John P. O'Brien, left, and Dom Ferrera sit in what was St. Bernadette's Church in Masury. O'Brien plans to turn the sanctuary into a banquet center, while Ferrara is opening a takeout restaurant downstairs.

John P. O’Brien, left, and Dom Ferrera sit in what was St. Bernadette’s Church in Masury. O’Brien plans to turn the sanctuary into a banquet center, while Ferrara is opening a takeout restaurant downstairs.

When John P. O’Brien bought the former St. Bernadette’s Church on Locust Street in Masury seven years ago, he had a specific business purpose in mind. But, he ended up selling that business interest, and the church became a playground where he would host parties, play music and store equipment for his varied hobbies.

It’s time to turn the place back over for public use, O’Brien said.

The Ferrara family is developing the lower level as a restaurant, and O’Brien would like to open the former sanctuary as a banquet and event center.

Dom Ferrara has announced the opening of Ferrara’s at the Abbey for takeout from noon to 9 p.m. Dec. 17. Normal hours will be 3 to 9 p.m. Wednesday through Friday and noon to 9 p.m. Saturday. Call 330-619-5278 to place orders.

Ferrara’s at the Abbey will sell Neapolitan-style pizza, which he defined as a thin crust pie with fresh mozzarella, basil and San Marzano tomatoes.

“We always called it a New York thin, but we want to do a different take on it,” Dom Ferrara said.

The eatery also will serve other types of pizza, calzones, sandwiches and soups, many of which were on the menu at Ferrara’s A Taste of Italy, the restaurant his parents, Dave and Donna Ferrara, operated in Sharon for many years. Dave Ferrara is helping out and eventually wants to bring back the gluten-free items his restaurant was known for.

Dom Ferrara learned the restaurant business from his parents, starting when they opened a pizza shop and convenience store in Hubbard Township in 1997. He cooked, he hired staff, he did payroll – whatever needed done.

“I’ve always been passionate about food and what we had, what my dad started back in ’97,” Dom Ferrara said. “He’s still passionate.”

“Family and food,” Dave Ferrara agreed.

promoFerrara’s A Taste of Italy had to close because of family health issues, not because of a downturn in quality or lack of customers, and is still well-remembered, O’Brien said.

“They had such a good reputation and good food and everybody talked about it,” he said.

Entrepreneurship is a family trait as Dom Ferrara’s grandfather, Sandy, and Sandy’s brothers, Joe and Sam, built the former Valley View Department Store.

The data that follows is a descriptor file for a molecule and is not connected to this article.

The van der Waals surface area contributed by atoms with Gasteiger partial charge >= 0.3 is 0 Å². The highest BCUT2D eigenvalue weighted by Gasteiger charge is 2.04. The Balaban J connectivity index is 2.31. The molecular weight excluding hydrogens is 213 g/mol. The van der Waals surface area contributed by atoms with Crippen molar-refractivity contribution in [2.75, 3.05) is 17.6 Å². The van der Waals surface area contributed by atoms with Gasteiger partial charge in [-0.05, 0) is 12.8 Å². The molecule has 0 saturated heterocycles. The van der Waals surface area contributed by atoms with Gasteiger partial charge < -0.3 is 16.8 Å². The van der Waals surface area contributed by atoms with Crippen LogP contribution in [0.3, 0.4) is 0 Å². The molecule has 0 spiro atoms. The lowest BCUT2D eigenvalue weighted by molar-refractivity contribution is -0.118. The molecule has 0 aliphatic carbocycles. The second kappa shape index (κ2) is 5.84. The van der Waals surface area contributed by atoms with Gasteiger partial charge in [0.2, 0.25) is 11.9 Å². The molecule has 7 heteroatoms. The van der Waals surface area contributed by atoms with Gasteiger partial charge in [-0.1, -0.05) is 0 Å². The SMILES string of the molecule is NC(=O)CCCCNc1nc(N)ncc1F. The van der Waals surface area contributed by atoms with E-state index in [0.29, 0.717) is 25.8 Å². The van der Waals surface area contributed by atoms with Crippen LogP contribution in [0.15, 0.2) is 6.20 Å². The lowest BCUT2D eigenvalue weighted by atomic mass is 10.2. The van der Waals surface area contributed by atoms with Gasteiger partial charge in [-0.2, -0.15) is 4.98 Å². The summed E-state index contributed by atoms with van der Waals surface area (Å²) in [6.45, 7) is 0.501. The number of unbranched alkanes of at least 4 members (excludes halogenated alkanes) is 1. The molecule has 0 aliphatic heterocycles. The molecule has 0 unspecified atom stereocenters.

O’Brien said the banquet hall is pretty much ready to go, and he hopes to attract smaller parties and wedding receptions and host entertainment events that could take advantage of having the Ferraras in the basement. He doesn’t have a liquor license and has a few other details to work out.

The room has a large open area, a raised area where the altar was that is used as a stage, a bar, and is decorated in a rock ‘n’ roll-hunting-sports-O’Brien family theme.

O’Brien’s and Dom Ferrara’s families have known each other for years, and the two of them became friends through music. O’Brien plays guitar and Ferrara bangs on the drums. O’Brien would host jam sessions in the church.

“We’d cook on Sundays at band practice, and then it kind of evolved into where it is now,” Dom Ferrara said. “We bought (cooking) equipment. We were just doing it for fun here.”

O’Brien recalled that his grandparents lived in the neighborhood and attended St. Bernadette’s, and the Ferrara family also attended the church.

 “Just being affiliated with the building for a long time, it’s almost like a second home,” Dom Ferrara said.

There is no shortage of ideas for future endeavors on the property. O’Brien is mulling use of the undeveloped area behind the church leading to the creek that used to provide water to a distillery, and he also owns the former rectory, the use of which could be tied into events at the church.

Masury is often overlooked, but is easy to get to with Route 62 and 82 nearby and Interstate 80 not far away, O’Brien said.

“People like to come places if there’s someplace to go,” he said. “I think that’s the big picture, having the whole thing together, being able to have weddings, go out there by the creek and landscape it up so people can do pictures there. You can have the party here. There’s a lot of opportunity for this place, as much as it sat for seven years empty.”

Details on the opening of Ferrara’s at the Abbey will be released on its Facebook page.